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292 Rooting Depth 2006-2007 Comparisons options nodate nonumber center formdlim= "*" linesize= 88; data roots; input tmt $ plot $ year block freq mrootsA mrootsB waterapp; cards; RS1-3mm A12 2006 1 1 1.29 0.08 94.2 5.8 212.7 22.7 RS1-3mm B01 2006 2 1 1.54 0.42 78.6 21.4 208.1 22.5 RS1-3mm B08 2006 3 1 0.78 0 100.0 0.0 204.7 21.4 RS1-3mm C06 2006 4 1 1.38 0.44 75.8 24.2 204.7 22.5 RS1-3mm A12 2007 4 1 0.71 0.12 85.5 14.5 480.0 40.0 RS1-3mm B01 2007 1 1 1.02 0.27 79.1 20.9 474.8 39.6 RS1-3mm B08 2007 3 1 0.91 0.23 79.8 20.2 481.0 40.1 RS1-3mm C06 2007 2 1 1.03 0.52 66.5 33.5 472.7 39.4 AC10 E05 2006 2 2 0.9 0.1 90.0 10.0 216.2 27.2 AC10 E08 2006 3 2 0.75 0.25 75.0 25.0 221.4 28.2 AC10 E11 2006 4 2 0.81 0.02 97.6 2.4 218.7 27.6 AC10 F02 2006 1 2 1.48 0.15 90.8 9.2 216.0 27.4 AC13 D07 2006 3 2 1.19 0.16 88.1 11.9 246.7 30.5 AC13 E06 2006 2 2 1.94 0.85 69.5 30.5 259.6 31.9 AC13 F01 2006 1 2 0.78 0.09 89.7 10.3 261.1 32.1 AC13 F11 2006 4 2 0.84 0.26 76.4 23.6 254.0 31.2 AC7 D12 2006 4 2 0.46 0.15 75.4 24.6 157.4 19.0 AC7 E02 2006 1 2 0.83 0.32 72.2 27.8 163.8 19.7 AC7 E04 2006 2 2 0.82 0.2 80.4 19.6 163.8 19.7 AC7 F07 2006 3 2 0.75 0 100.0 0.0 167.6 20.6 ACIR D03 2006 1 2 1.04 0.5 67.5 32.5 203.9 24.1 ACIR D09 2006 3 2 1.36 0.16 89.5 10.5 184.5 21.9 ACIR D10 2006 4 2 1.09 0.03 97.3 2.7 173.2 18.1 ACIR F04 2006 2 2 0.65 0.02 97.0 3.0 190.5 22.7 DWRS B05 2006 2 2 1.25 0.49 71.8 28.2 180.7 20.6 DWRS C01 2006 1 2 1.05 0.21 83.3 16.7 170.1 20.9 DWRS C07 2006 3 2 1.11 0.29 79.3 20.7 164.7 20.2 DWRS C11 2006 4 2 1.77 0.03 98.3 1.7 165.1 19.4 ET E07 2006 3 2 0.65 0.06 91.5 8.5 258.4 32.2 ET E10 2006 4 2 1.49 0.41 78.4 21.6 240.8 30.1 ET F03 2006 1 2 0.57 0.04 93.4 6.6 271.3 33.9 ET F05 2006 2 2 0.7 0 100.0 0.0 263.8 33.0 ETM E01 2006 1 2 0.67 0.06 91.8 8.2 257.5 30.1 ETM E09 2006 3 2 1.04 0.16 86.7 13.3 209.3 25.2 ETM F06 2006 2 2 0.63 0 100.0 0.0 243.5 29.8 ETM F10 2006 4 2 1.12 0.27 80.6 19.4 234.6 28.5 Llhigh D02 2006 1 2 0.73 0.05 93.6 6.4 328.7 40.6 Llhigh D06 2006 2 2 0.94 0.28 77.0 23.0 322.4 40.2 Llhigh E12 2006 4 2 0.84 0 100.0 0.0 327.0 40.5 Llhigh F09 2006 3 2 0.77 0.11 87.5 12.5 362.7 40.5 LLlow D04 2006 2 2 0.82 0.26 75.9 24.1 116.4 12.3 LLlow D08 2006 3 2 1.02 0.32 76.1 23.9 115.4 12.4 LLlow E03 2006 1 2 0.85 0.03 96.6 3.4 116.2 12.5 LLlow F12 2006 4 2 0.45 0.09 83.3 16.7 113.7 11.9 Llmed D01 2006 1 2 1.41 0.18 88.7 11.3 225.4 26.4 Llmed D05 2006 2 2 0.62 0.08 88.6 11.4 226.4 26.4 Llmed D11 2006 4 2 1.07 0.21 83.6 16.4 223.3 25.5 Llmed F08 2006 3 2 0.98 0.25 79.7 20.3 228.1 26.8 RS1-6mm A02 2006 4 2 0.02 184.3 27.1 RS1-6mm B04 2006 1 2 0.31 0.2 60.8 39.2 171.5 26.4 RS1-6mm C08 2006 3 2 0.85 0.33 72.0 28.0 170.3 26.0 RS1-6mm C12 2006 2 2 0.8 0.11 87.9 12.1 173.2 26.0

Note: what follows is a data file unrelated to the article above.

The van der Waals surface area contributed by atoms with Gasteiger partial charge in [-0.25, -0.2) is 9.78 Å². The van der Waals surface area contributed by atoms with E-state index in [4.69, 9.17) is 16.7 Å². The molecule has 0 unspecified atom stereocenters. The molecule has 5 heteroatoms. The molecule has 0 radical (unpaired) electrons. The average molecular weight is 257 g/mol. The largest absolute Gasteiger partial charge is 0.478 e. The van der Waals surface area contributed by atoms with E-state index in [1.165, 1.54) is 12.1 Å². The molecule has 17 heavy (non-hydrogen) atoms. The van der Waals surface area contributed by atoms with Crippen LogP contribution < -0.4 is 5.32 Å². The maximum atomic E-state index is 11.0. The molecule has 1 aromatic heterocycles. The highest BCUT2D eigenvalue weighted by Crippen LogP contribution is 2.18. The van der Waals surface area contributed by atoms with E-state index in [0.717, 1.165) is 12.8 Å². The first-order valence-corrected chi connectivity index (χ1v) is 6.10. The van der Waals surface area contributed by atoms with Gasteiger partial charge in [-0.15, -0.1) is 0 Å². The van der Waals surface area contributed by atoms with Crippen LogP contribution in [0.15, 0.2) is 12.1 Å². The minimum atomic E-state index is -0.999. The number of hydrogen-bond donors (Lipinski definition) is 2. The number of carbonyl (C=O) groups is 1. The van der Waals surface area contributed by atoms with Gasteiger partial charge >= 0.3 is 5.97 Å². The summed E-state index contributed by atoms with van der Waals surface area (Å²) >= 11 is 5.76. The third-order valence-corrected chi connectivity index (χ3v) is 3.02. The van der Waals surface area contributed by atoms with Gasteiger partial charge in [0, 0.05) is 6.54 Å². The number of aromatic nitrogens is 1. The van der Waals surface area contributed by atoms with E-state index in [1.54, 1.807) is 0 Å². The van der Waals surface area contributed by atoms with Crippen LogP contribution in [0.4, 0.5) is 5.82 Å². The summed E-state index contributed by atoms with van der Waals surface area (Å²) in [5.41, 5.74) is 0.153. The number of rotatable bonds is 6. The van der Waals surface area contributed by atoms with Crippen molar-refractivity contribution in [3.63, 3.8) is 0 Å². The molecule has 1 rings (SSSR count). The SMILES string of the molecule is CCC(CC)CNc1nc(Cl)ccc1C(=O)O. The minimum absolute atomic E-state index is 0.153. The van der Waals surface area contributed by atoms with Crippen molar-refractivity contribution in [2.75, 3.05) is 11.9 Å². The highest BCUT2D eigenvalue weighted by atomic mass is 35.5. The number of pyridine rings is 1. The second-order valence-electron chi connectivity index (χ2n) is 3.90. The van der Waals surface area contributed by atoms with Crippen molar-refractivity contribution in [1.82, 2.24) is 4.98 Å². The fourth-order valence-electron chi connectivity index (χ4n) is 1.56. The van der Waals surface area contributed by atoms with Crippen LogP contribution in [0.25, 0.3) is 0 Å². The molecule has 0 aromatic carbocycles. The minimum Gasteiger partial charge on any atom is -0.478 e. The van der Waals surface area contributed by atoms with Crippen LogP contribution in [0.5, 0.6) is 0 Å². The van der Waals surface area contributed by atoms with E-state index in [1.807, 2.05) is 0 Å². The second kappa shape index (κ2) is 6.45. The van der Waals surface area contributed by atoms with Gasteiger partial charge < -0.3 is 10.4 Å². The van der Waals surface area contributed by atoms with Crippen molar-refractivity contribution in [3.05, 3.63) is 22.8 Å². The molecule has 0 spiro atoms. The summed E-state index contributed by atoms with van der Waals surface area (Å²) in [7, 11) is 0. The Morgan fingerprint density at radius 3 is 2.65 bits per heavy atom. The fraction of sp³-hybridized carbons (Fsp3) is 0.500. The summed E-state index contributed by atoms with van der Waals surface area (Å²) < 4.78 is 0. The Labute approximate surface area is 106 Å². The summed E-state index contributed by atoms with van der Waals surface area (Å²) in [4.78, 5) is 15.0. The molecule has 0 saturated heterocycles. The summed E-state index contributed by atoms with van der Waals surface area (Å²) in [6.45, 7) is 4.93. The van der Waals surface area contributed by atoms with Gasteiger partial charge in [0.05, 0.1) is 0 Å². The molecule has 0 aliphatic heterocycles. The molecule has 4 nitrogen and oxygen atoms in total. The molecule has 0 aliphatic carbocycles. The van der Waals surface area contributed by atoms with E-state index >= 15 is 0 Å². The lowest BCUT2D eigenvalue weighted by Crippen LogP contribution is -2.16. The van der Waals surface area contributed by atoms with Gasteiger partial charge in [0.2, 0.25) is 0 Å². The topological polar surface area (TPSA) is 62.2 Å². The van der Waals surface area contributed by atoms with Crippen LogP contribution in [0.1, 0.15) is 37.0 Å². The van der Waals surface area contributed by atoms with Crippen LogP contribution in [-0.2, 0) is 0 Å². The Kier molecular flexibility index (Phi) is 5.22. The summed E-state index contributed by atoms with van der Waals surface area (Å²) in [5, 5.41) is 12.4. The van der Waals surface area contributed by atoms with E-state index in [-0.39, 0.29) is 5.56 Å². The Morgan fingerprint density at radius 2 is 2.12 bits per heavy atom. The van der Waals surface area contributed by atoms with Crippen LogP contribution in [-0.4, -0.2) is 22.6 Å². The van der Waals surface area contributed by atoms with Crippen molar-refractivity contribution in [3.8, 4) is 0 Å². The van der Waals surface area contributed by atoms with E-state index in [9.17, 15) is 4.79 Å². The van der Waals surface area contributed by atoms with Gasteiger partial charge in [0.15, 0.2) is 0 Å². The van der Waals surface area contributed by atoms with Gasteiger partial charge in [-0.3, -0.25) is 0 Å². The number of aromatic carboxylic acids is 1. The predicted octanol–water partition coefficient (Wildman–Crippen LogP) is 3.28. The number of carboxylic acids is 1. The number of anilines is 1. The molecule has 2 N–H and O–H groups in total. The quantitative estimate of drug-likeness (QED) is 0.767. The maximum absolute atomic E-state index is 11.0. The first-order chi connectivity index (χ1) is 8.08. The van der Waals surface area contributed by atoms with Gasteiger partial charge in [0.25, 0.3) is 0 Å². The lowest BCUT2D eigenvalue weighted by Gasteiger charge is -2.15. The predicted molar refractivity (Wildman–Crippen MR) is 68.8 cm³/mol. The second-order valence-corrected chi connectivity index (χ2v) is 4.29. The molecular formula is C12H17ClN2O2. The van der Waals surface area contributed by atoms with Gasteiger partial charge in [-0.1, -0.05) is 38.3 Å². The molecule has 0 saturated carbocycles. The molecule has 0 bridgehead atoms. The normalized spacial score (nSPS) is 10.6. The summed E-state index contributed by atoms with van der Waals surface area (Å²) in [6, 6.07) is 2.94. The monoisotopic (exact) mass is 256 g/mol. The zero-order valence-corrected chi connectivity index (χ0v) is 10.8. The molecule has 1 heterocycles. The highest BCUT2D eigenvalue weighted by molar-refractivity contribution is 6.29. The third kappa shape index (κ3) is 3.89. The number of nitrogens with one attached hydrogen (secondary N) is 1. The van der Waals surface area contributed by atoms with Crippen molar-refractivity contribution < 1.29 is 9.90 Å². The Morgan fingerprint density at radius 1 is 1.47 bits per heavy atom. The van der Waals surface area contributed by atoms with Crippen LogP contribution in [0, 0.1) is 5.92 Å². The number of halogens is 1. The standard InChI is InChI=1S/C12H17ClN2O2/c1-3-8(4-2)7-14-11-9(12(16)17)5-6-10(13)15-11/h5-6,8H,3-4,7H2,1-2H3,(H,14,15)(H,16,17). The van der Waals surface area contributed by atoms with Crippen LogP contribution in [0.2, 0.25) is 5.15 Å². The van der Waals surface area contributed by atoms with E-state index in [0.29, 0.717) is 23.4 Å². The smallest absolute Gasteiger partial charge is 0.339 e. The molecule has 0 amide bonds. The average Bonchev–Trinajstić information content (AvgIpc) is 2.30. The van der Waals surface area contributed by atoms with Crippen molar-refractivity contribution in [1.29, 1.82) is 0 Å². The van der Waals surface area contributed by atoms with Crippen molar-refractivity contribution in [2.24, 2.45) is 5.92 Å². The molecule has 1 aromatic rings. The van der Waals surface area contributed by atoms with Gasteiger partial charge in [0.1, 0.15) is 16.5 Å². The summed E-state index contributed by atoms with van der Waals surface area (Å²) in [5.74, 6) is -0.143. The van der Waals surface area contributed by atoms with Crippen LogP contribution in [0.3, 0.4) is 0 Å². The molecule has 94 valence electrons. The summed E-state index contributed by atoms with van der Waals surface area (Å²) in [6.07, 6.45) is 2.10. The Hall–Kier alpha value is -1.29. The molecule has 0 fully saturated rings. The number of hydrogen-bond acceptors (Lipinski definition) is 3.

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293 RS2-3mm A06 2006 2 2 1.01 0.19 84.2 15.8 191.2 24.6 RS2-3mm B09 2006 3 2 0.67 0.14 82.7 17.3 178.4 22.8 RS2-3mm B10 2006 4 2 1.19 0.03 97.5 2.5 188.7 24.6 RS2-3mm C02 2006 1 2 1.02 0 100.0 0.0 187.4 24.2 WORS A03 2006 1 2 0.58 0.07 89.2 10.8 258.4 30.8 WORS A05 2006 2 2 0.97 0 100.0 0.0 223.7 29.7 WORS B12 2006 4 2 1.11 0 100.0 0.0 230.6 28.6 WORS C09 2006 3 2 1.15 0.14 89.1 10.9 235.4 29.7 WRS A04 2006 2 2 0.73 0.36 67.0 33.0 221.0 28.1 WRS A11 2006 4 2 0.81 0.07 92.0 8.0 220.8 27.8 WRS B07 2006 3 2 0.54 0 100.0 0.0 213.9 27.2 WRS C03 2006 1 2 1.24 0.32 79.5 20.5 220.0 28.1 AC7 D12 2007 4 2 1.27 0.19 87.0 13.0 246.3 20.5 AC7 E02 2007 1 2 1.03 0.42 71.0 29.0 252.5 21.0 AC7 E04 2007 2 2 0.63 0.64 49.6 50.4 254.6 21.2 AC7 F07 2007 3 2 1.3 0.5 72.2 27.8 271.3 22.6 DWRS B05 2007 2 2 1.03 0.8 56.3 43.7 252.5 21.0 DWRS C01 2007 1 2 1.53 0.29 84.1 15.9 257.7 21.5 DWRS C07 2007 3 2 0.74 0.7 51.4 48.6 252.5 21.0 DWRS C11 2007 4 2 2.11 0.47 81.8 18.2 250.4 20.9 ETM E01 2007 1 2 1 0.2 83.3 16.7 194.1 16.2 ETM E09 2007 3 2 1.12 0.27 80.6 19.4 212.1 17.7 ETM F10 2007 2 2 1.39 0.34 80.3 19.7 192.0 16.0 ETM F06 2007 4 2 1.29 0.34 79.1 20.9 190.9 15.9 Llhigh D02 2007 1 2 1.42 0.42 77.2 22.8 473.7 39.5 Llhigh D06 2007 2 2 1.21 1.36 47.1 52.9 471.6 39.3 Llhigh E12 2007 4 2 1.05 0.43 70.9 29.1 481.0 40.1 Llhigh F09 2007 3 2 1.18 0.2 85.5 14.5 486.2 40.5 WORS A03 2007 1 2 1.43 0.34 80.8 19.2 480.0 40.0 WORS A05 2007 2 2 0.83 0.66 55.7 44.3 477.9 39.8 WORS B12 2007 4 2 1.61 0.46 77.8 22.2 467.5 39.0 WORS C09 2007 3 2 0.79 0.46 63.2 36.8 423.6 35.3 WRS A04 2007 2 2 0.89 0.4 69.0 31.0 412.2 34.3 WRS A11 2007 4 2 1.16 0.12 90.6 9.4 411.1 34.3 WRS B07 2007 3 2 0.97 0.23 80.8 19.2 424.7 35.4 WRS C03 2007 1 2 1.13 1.16 49.3 50.7 411.1 34.3 RS2-6mm A07 2006 3 7 0.55 0.14 79.7 20.3 210.4 23.5 RS2-6mm B02 2006 1 7 0.62 0.3 67.4 32.6 207.9 23.2 RS2-6mm B11 2006 4 7 1.21 0.04 96.8 3.2 206.0 23.4 RS2-6mm C05 2006 2 7 0.91 0.1 90.1 9.9 211.4 22.7 RS7-3mm A08 2006 3 7 1 0.17 85.5 14.5 193.7 26.8 RS7-3mm A10 2006 4 7 1.72 0.03 98.3 1.7 192.2 26.5 RS7-3mm B03 2006 1 7 0.86 0.1 89.6 10.4 193.5 26.3 RS7-3mm C04 2006 2 7 0.99 0.07 93.4 6.6 201.2 27.1 RS7-3mm A08 2007 3 7 0.87 0.22 79.8 20.2 422.6 34.8 RS7-3mm A10 2007 4 7 0.75 0 100.0 0.0 401.7 33.1 RS7-3mm B03 2007 1 7 0.89 0.08 91.8 8.2 404.9 33.4 RS7-3mm C04 2007 2 7 1.2 0.75 61.5 38.5 352.7 28.9 run; proc glm; title 'Roots at 15 cm Frequency Analysis' ; class year ; model mrootsA = year ; means year / duncan ; run; proc glm;